If you’re under the impression that free meals and weekly happy hours will help to attract and retain millennials, think again.
Young professionals born roughly between 1980 and 2000 — now the largest segment of the U.S. workforce — are likely more interested in parental leave and childcare benefits than the cool perks that appealed to them just a few years back.
While many born in the “Me Generation” have delayed parenthood, close to half have already started a family and most intend to join their ranks in the next five years. A millennial baby boom is right around the corner.
As working parents, millennials have widely different values and expectations than the Gen Xers and baby boomers who once dominated the workforce, including an interest in cohesively integrating work and life.
Employers can help — boosting job satisfaction and slowing turnover — by offering family-focused employment benefits, better connecting, and building loyalty by understanding what makes the new workplace majority tick. Here’s how:
Offer lifestyle benefits that appeal to parents
Blurring the lines between personal and professional worlds is especially important to millennials. Nine out of 10 millennials place an importance on work-life balance and the generation favors family values over corporate values. With 90 percent of babies being born to millennials, the time for corporations to think about family-focused benefits is now.
“As demographics change, we’re seeing more inquiries for benefits surrounding family focused needs, such as reliable childcare and backup care, child-friendly transportation, and accessible maternity and paternity resources,” says Kaleana Markley, health and wellbeing program manager for Sequoia Consulting Group, a benefits brokerage firm based in the San Francisco Bay Area.
Millennials want employee benefits that make a difference in their daily lives inside and out of the office. This includes childcare resources, generous maternity and paternity leave to support bonding time, and infertility support programs.
Educational talks about childcare, representation at health and wellness fairs, kids’ days, and “meet the babysitters” events also help parents feel more connected with their childcare providers and their employers.
When an employer supports childcare needs, it reduces employee absenteeism due to childcare gaps — like when a parent is forced to stay home from work or cancel a meeting because the nanny calls in sick or a child with a fever cannot go to daycare — and ultimately provides smoother integration between work and home.
Connect with millennial passions
Millennials have no intention of holding off or waiting until retirement to enjoy life. They are committed to living in the moment, and expect their time at work to complement, rather than hinder their passions.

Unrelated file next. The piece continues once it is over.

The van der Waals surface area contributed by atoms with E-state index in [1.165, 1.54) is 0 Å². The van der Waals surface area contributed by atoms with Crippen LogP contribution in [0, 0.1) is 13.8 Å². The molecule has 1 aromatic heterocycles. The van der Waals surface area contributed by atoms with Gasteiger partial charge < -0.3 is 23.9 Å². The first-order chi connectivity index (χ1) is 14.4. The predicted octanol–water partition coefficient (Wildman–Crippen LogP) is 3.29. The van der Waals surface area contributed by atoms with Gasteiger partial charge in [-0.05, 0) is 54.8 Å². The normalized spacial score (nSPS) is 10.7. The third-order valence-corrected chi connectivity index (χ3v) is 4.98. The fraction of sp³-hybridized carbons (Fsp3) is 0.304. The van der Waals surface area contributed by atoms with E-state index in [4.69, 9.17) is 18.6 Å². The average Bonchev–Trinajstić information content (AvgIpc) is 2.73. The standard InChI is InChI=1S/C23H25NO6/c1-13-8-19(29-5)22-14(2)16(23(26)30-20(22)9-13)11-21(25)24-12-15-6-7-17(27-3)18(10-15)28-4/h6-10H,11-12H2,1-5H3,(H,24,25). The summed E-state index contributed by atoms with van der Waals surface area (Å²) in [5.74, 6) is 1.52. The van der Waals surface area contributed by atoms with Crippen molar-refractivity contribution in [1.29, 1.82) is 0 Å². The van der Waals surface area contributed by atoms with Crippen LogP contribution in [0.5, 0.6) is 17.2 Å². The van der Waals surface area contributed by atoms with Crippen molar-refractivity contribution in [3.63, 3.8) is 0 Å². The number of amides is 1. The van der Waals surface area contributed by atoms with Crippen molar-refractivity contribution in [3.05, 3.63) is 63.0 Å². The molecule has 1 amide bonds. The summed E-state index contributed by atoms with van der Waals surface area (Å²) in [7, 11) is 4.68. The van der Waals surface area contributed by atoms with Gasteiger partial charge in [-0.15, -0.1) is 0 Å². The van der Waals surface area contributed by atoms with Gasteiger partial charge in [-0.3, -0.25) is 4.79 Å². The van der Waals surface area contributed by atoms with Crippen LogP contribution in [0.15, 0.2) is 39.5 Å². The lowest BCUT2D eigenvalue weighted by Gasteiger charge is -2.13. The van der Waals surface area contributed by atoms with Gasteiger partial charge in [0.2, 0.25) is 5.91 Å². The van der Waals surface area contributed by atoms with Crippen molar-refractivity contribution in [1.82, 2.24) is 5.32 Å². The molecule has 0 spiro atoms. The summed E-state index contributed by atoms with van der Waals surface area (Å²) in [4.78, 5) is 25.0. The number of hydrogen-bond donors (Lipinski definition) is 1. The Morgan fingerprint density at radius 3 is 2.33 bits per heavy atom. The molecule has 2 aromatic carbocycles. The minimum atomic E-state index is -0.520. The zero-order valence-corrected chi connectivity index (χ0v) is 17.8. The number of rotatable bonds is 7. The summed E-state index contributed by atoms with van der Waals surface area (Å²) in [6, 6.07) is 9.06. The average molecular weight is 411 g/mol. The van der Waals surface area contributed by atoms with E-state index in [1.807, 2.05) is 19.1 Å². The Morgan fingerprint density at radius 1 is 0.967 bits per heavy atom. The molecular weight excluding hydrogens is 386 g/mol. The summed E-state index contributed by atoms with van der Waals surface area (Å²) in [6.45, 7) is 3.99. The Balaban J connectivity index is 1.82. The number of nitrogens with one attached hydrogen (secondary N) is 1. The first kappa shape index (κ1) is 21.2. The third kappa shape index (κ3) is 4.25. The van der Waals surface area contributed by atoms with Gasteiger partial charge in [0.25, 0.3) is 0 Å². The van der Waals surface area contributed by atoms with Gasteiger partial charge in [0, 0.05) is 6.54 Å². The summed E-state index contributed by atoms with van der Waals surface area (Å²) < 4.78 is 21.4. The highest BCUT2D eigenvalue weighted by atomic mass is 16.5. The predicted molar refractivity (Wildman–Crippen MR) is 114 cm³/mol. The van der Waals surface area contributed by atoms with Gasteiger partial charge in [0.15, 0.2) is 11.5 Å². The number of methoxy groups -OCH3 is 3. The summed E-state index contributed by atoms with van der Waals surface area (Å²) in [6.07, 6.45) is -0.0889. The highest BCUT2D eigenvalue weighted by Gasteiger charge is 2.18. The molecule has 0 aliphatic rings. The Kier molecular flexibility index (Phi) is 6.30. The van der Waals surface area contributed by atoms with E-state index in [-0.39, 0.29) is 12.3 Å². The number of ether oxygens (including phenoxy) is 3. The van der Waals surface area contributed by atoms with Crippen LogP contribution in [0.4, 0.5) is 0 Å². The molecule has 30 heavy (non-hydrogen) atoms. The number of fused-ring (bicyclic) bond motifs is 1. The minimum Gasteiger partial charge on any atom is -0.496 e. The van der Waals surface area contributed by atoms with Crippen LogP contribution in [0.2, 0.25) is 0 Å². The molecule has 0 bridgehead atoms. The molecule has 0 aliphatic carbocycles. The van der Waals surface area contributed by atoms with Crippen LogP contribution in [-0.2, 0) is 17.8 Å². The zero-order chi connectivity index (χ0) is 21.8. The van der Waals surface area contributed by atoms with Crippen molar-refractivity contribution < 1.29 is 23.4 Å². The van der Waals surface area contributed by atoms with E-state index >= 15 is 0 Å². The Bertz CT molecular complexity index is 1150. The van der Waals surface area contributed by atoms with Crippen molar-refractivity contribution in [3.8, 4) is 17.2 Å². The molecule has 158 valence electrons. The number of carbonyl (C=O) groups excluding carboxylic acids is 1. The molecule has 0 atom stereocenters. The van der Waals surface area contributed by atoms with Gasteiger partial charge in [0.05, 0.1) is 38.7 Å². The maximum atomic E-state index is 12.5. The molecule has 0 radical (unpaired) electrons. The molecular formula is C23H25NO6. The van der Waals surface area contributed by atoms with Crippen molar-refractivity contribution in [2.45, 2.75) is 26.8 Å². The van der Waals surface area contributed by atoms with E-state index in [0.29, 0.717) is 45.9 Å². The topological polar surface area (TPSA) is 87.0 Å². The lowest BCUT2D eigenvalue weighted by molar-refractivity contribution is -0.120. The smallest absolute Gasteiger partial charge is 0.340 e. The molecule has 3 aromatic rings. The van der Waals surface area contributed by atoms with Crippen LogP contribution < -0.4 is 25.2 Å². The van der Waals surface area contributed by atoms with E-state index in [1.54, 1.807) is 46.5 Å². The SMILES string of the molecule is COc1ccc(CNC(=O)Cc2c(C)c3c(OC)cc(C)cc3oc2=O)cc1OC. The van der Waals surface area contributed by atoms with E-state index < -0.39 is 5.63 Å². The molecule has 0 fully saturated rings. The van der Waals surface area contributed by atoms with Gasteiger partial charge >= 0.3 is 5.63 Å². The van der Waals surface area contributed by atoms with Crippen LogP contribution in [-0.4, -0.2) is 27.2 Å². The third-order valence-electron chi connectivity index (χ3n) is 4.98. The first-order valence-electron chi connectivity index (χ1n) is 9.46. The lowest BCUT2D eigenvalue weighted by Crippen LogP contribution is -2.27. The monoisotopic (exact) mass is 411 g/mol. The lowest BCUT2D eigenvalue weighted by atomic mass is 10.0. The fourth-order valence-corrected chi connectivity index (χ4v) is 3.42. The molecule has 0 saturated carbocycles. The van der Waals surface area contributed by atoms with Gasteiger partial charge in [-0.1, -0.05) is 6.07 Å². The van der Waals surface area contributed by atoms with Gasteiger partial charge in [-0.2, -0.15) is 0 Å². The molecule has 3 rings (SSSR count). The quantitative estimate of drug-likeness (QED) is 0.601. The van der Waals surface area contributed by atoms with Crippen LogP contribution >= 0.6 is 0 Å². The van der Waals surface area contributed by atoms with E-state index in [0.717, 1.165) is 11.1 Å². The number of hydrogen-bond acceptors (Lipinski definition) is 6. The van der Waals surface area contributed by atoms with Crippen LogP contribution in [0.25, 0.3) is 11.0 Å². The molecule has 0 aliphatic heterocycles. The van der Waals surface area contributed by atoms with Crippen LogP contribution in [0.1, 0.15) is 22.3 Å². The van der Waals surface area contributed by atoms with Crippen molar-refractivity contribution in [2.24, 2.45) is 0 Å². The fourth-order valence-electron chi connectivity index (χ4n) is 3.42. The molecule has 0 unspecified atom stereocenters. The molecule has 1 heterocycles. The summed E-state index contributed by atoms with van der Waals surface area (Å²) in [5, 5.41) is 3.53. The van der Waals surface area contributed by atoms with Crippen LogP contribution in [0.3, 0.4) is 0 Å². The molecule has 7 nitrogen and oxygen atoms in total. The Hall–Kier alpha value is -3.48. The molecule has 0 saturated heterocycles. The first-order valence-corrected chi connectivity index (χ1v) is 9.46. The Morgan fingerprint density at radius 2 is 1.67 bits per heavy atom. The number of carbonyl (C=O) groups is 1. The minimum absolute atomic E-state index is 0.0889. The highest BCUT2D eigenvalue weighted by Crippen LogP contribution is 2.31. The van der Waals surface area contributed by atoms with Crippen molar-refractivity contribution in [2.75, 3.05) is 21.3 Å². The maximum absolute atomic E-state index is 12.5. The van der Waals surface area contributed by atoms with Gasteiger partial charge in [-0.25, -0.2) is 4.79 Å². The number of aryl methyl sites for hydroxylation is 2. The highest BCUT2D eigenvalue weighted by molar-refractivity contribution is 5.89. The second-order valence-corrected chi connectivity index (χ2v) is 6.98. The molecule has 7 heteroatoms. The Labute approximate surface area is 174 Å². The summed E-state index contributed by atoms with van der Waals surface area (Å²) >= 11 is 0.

Employers can accommodate by offering flexibility, such as flextime, the ability to work remotely, the option to bring a pet to work, and extended time-off without pay.
They can also offer support for pursuits and passions. For instance, millennials have supplanted Boomers as the largest U.S. pet-owning population and more than 70 percent prefer to spend their money on travel, so consider offering pet insurance or travel perks. Promoting and supporting wellness — a daily priority for millennials who devote more time and money to eating right and exercising than previous generations — can be done through health program initiatives, such as dietary consultations, stress management workshops, yoga classes, discounted gym memberships, and mental health services.
Other popular ways to support millennial interests are alternative transportation allowances, matched 401(k) plans, and generous parental leave programs.
Build loyalty to boost retention
As many as two-thirds of millennials have one foot out the door with no intention of sticking with their current job longer than a few years, says a Deloitte Millennial Survey. The alarming stat is proof that there’s more to keeping millennial employees happy than attractive benefits and support for outside interests. They want to feel good about their work and the company they choose. They expect their employer to share their values and demonstrate ethical practices.
Employers can build allegiance and avoid the exorbitant cost of replacing employees — CNN reports that replacement can cost more than twice an annual salary — by practicing good ethics and appealing to their workforce’s personal values.
“Happy employees are more productive and loyal to the companies that meet their needs,” says Brown.
Get to know the issues and causes that are important to employees through regular surveys and informal polls. Supporting those issues can be as simple as dedicating one afternoon a month to helping a local cause, or as big as organizing a corporate charity event. Get onboard to connect with employees, and give back to the world you share.
Sharing perspective with the new majority
Shifting focus from once popular perks (is it time to retire the foosball table?) to more family-friendly benefits that appeal to new parents, better connecting with millennial employees, and securing loyalty shows an understanding and appreciation of this generation’s unique perspective and its influence. It’s a perspective that will continue to redefine the corporate world for years to come.